So Ryan's plan is once again DOA. If any Republicans are really interested in a deal - there's one on the table. If not...we move on.


  1. This is a great piece, above all because the more that people discuss our fiscal picture in terms of a single problem, that of health care costs, rather than a general crisis or, worse, of numerous crises all but one of which are fictional, the better off we are.

    One of the things I think a lot on the left of center miss with the President's proposals is that I don't recall an instance where he sought to reduce tangible benefits to actual people as a means to cut costs. He always proposes improvements to efficiency. He loves incentivizing things, and while personally--I have many flaws as a person, but lacking a strong work ethic isn't one of them--such proposals chafe my aesthetic, I know that incentives, well-structured, can both produce better results than directives, without producing push-back.

    I took one college class, a history class, in which the professor, a flawed liberal, but a liberal to be sure, gave one lecture about debt. The historical topic was the rivalry between Britain and France, and he chalked up British geopolitical superiority to the creation and solidity of the British national debt. Hardly an original idea but a good one. The point he made is that modern states float debt. National debt is NORMAL in the modern world. It is not the same as personal debt.

    I say this, because in all my education, which would be considered a fairly good one, I got, as a non-econ major, only one sober discussion of the meaning of national debt in a single history class, and that a general survey. I could easily have, hung over to hell, missed that lecture and spent the rest of my days in ignorance.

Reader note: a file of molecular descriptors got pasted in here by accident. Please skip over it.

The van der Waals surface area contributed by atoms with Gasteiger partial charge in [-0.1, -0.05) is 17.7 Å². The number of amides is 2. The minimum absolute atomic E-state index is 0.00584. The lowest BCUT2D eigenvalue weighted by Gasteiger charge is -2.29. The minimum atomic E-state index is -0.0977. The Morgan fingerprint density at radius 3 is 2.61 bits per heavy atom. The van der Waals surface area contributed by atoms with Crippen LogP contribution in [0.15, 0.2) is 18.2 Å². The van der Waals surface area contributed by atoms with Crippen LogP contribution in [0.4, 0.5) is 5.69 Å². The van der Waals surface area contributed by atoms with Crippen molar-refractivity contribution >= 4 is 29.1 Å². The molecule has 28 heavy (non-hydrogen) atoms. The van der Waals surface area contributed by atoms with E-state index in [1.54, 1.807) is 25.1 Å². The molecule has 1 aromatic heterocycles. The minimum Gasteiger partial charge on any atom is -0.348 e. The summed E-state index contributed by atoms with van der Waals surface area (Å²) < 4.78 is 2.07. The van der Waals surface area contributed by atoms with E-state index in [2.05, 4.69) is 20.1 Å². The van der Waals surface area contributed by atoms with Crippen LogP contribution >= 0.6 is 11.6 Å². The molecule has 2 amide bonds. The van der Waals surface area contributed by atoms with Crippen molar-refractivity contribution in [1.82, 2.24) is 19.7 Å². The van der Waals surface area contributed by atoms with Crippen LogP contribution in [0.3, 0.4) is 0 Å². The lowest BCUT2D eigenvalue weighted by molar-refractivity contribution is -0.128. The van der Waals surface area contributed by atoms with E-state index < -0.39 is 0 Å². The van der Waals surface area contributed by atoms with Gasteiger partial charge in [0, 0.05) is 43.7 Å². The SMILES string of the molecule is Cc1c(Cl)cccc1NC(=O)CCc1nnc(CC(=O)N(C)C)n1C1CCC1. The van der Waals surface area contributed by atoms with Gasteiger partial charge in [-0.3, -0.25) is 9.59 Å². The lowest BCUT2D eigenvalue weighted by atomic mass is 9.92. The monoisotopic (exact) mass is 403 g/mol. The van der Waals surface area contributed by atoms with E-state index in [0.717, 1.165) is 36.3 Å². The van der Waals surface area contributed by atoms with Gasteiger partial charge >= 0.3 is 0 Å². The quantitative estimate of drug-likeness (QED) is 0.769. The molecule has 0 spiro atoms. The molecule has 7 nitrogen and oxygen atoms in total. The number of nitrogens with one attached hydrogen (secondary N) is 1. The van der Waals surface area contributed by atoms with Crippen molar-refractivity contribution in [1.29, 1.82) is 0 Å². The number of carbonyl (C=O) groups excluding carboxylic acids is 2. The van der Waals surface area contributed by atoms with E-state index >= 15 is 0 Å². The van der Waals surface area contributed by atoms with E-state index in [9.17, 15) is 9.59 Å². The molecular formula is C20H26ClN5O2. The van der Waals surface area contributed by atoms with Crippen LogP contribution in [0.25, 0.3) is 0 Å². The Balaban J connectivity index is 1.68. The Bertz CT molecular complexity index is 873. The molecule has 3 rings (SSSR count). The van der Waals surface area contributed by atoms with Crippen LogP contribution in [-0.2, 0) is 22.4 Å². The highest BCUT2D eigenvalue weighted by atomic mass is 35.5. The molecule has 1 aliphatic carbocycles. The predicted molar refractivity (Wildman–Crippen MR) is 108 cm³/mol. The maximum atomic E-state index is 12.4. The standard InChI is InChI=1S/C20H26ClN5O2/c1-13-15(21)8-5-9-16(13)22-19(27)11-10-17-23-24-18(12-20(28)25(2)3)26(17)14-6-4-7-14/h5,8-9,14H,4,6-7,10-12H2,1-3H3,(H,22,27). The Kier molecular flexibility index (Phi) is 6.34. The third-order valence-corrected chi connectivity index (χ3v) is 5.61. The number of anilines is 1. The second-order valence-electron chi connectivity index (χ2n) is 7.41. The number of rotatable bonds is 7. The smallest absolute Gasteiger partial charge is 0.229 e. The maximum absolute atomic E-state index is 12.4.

We very simply, in this country, do not understand the fiscal underpinnings of how any modern state operates and must operate. So, when people, gunning to dismantle social programs and so buttress the oligarchy, cry "debt!" people in general make the connection to the debt they know: their own. The connection, however, is false. Personal debt and national debt, in terms of how they function and what they mean, are at best distant cousins rather than fraternal twins.

  2. "One of the things I think a lot on the left of center miss with the President's proposals is that I don't recall an instance where he sought to reduce tangible benefits to actual people as a means to cut costs."

    Yet we still have those 'progressives' screeching as if PBO is gonna cut a 'grand bargain' that does the very thing he has never advocated, with some flat out lying about his stances.


    1. If we're going to advocate for social programs and pay for them with tax dollars, we need at the same time to make sure that we are not wasting those dollars. Wasted money is money taken from someone who could use it, or very possibly from another, worthwhile program. We have to press for administrative efficiency while at the same time opposing a reduction of actual benefits.

    2. Truth, liberals should be able to walk and chew gum at the same time. PBO campaigned on getting our financial house in order as I recall. We just can't sell these prog. to taxpayers because it gives us warm fuzzies